What does it take to reclaim the story? A reckoning.

We have to settle with our memories, beliefs, mistakes. They only have control over us when we believe that’s all we are, or when we fear others believe the same. Keep in mind that this work may need to be done with help, depending on the stronghold our experiences have over us.

You are more than the sum of your fears and failures–real or perceived. Do you believe that? Really?

We’ve talked about the regression from “Everything that has ever happened to me is mine.” To, “Everything that has ever happened to me is me.” May I suggest a third statement? It is one that fits the idea of reclaiming our belongings.

The statement would be this: “Everything that has ever happened to me is.” Period.

Everything I have ever experienced is part of the story. But it is not and never will be the entirety of the story. My experiences exist in my timeline, in my narrative, but that’s not all I have. I have traits, abilities, characteristics, relationships that live outside of my most distressing experiences. I have value, purpose, worth, and a vocation that equal more than my “belongings”.

So which statement fits your life right now? Are your experiences who you are? Or do they exist, period?

If I may be so bold as to connect these ideas, the third statement leads to this ending: the dissolution of guilt and shame is an immeasurable freedom.

Musings: Seth Godin

Finally got around to reading The Dip.

Godin is sometimes considered reductionistic, but I like his white linen approach. It clarifies in all the places I obfuscate.

Case in point, he got me thinking about how I describe myself as a generalist, but he encourages specialization. So I quickly nuanced it: Am I a generalist who specializes, generally, or a specialist who generalizes specifically? They’re probably the same and both likely miss the mark with over-populated language that communicates little.

In that vein, more importantly than whether or not I’m a career specialist are all the things I specialize in that distract me from my career–and from all meaningful pursuits.

So here are a few examples stream of consciousness style. Do they resonate? What do you specialize in that distracts rather than clarifies?

1. Over-complication: Blanket apology to anyone who has ever read one of my posts. My ability to weave together a tapestry of discordant threads with hundreds of mixed metaphors is way more awesome in my mind than to any audience. Distraction meter is high on this one. And what looks like storytelling can end up as rumination, perseveration (insert your favorite jargony word, here).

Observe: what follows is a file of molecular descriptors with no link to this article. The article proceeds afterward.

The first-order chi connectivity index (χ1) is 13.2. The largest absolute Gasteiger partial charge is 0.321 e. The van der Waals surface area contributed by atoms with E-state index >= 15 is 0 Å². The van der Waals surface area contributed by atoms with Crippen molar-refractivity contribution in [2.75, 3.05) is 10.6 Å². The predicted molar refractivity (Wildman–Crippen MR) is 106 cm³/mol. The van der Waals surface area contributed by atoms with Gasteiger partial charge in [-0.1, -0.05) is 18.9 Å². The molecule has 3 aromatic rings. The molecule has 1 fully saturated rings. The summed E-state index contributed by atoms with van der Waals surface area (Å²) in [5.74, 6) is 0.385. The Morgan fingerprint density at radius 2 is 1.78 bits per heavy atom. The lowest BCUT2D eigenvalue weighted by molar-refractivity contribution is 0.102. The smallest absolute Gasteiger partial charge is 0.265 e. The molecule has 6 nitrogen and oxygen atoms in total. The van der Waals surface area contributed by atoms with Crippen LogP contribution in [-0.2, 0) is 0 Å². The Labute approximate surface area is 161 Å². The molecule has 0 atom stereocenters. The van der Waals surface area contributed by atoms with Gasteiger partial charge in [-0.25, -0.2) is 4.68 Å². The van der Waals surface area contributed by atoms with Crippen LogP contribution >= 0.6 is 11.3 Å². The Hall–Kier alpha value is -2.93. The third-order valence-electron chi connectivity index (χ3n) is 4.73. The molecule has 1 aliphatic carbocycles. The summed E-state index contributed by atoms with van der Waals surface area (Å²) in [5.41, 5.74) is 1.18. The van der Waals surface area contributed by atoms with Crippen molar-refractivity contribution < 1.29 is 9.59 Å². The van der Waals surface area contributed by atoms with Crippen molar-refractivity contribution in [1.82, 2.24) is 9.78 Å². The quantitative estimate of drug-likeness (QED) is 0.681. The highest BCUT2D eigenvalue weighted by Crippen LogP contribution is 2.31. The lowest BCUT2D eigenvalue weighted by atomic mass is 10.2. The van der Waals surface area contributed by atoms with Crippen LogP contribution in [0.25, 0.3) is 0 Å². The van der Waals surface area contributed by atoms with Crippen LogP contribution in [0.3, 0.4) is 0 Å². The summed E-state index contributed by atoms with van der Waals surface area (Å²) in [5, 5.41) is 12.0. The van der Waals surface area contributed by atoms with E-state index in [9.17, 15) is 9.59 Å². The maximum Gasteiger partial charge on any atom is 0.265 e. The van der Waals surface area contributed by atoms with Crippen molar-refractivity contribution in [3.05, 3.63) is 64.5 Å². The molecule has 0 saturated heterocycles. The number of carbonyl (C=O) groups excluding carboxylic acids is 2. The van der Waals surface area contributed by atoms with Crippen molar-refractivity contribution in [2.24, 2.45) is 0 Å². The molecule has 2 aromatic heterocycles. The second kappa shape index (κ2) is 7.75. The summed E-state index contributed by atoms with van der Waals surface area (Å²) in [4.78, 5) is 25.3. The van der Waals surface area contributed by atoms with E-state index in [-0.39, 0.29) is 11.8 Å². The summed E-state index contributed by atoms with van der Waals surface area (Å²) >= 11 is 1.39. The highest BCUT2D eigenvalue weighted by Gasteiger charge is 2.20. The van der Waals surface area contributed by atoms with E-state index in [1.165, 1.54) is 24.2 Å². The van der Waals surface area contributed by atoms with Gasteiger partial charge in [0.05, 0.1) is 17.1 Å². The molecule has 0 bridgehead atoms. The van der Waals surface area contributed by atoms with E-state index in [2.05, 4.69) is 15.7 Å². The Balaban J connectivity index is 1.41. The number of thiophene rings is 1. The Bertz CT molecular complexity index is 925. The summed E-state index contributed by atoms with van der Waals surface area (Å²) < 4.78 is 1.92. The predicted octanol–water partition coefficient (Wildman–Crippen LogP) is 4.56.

2. Control: I specialize in that cement grip that crushes all conversation around surrender. But if Godin is correct, strategic surrender isn’t failure but success. To reference my previous post, it’s all about who and what we surrender to.

3. Procrastination: Yep, it’s meta. Distraction breeds further distraction. There are a number of circuitous routes I take to get there on any given day–convincing myself that this project is essential to complete before x, y, and z. All are deceptively rationalized as central, but they’re really not.

4. Doubt: The ultimate obscurifier (yes, a neologism meaning the purifier of obscurity). If we want burgeoning success to end in obscurity (deflated and invisible), the quickest way is to specialize in doubting our decisions. We accomplish this through continuous examination of pitfalls with no alternative options considered.

Since Seth talks about abandoning more for the sake of better (site), the conscious decision to de-specialize in distractions seems essential. If I do that, my likelihood of specializing in the good, noble, and just (the powerful trio) increases. At this crucial point the gravitas of nobility, justice, and beneficence creates a sustainable force strong enough to traverse even the most curvaceous obstacles.

So with the trio in tow and my compass fixed north, it looks like it’s time to take another dip in the dip….

Musings: Joan Didion

I’ve taken a week off from work to tackle a long to-do list.  I have a pile of information to absorb and as I do that, I’ll be sharing some of my musings, here.  They will be incomplete.  Sometimes there’s redemption in the unfinished and unkempt bits of life—and sometimes there’s not.  If it’s helpful to you, then it’s a testament to the belief that art can transcend the artist.  If not, feel free to discard and move on.  

A pool is, for many of us in the West, a symbol not of affluence but of order, of control over the uncontrollable. A pool is water, made available and useful, and is, as such, infinitely soothing to the western eye.  –Joan Didion, “Holy Water”

Do you remember summer days in that inflated plastic pool?  It littered yards through the neighborhood on sticky, hot afternoons.  It was filled with tiny bodies splashing uncontrollably as droplets cut across cheeks, noses, eyes, and lips, teeming with laughter.  The water was soothing to those small frames, amused and in the moment.  But those smiles would predictably disappear as the water seeped from the pool into the ground, dispersing as rapidly as it collected, unmanageable and absorbed.  The pool had sprung a leak.  It was at this point that the neighborhood moms, clustered together, would disperse like the water and begrudgingly amble over to refill the pool.  The goal was to buy them another half hour of free time knowing, all the while, that the small hole in the pool would lead to inevitable deflation.

Our attempts to control the uncontrollable share an indomitable fate with that plastic pool—they are artificial, bloated, temporary.  To soothe ourselves with the immediacy of containing such forces is to live in denial.  The energy it takes to deny the reality is beyond exhausting.  But our fear trumps our desire to escape the fatigue.  If we accept our lack of control, then what?  If we’re not in control, who or what is?  How will we withstand the outcome if we surrender, relinquish, or reset?

The real consideration is how we’ll withstand the outcome if we don’t.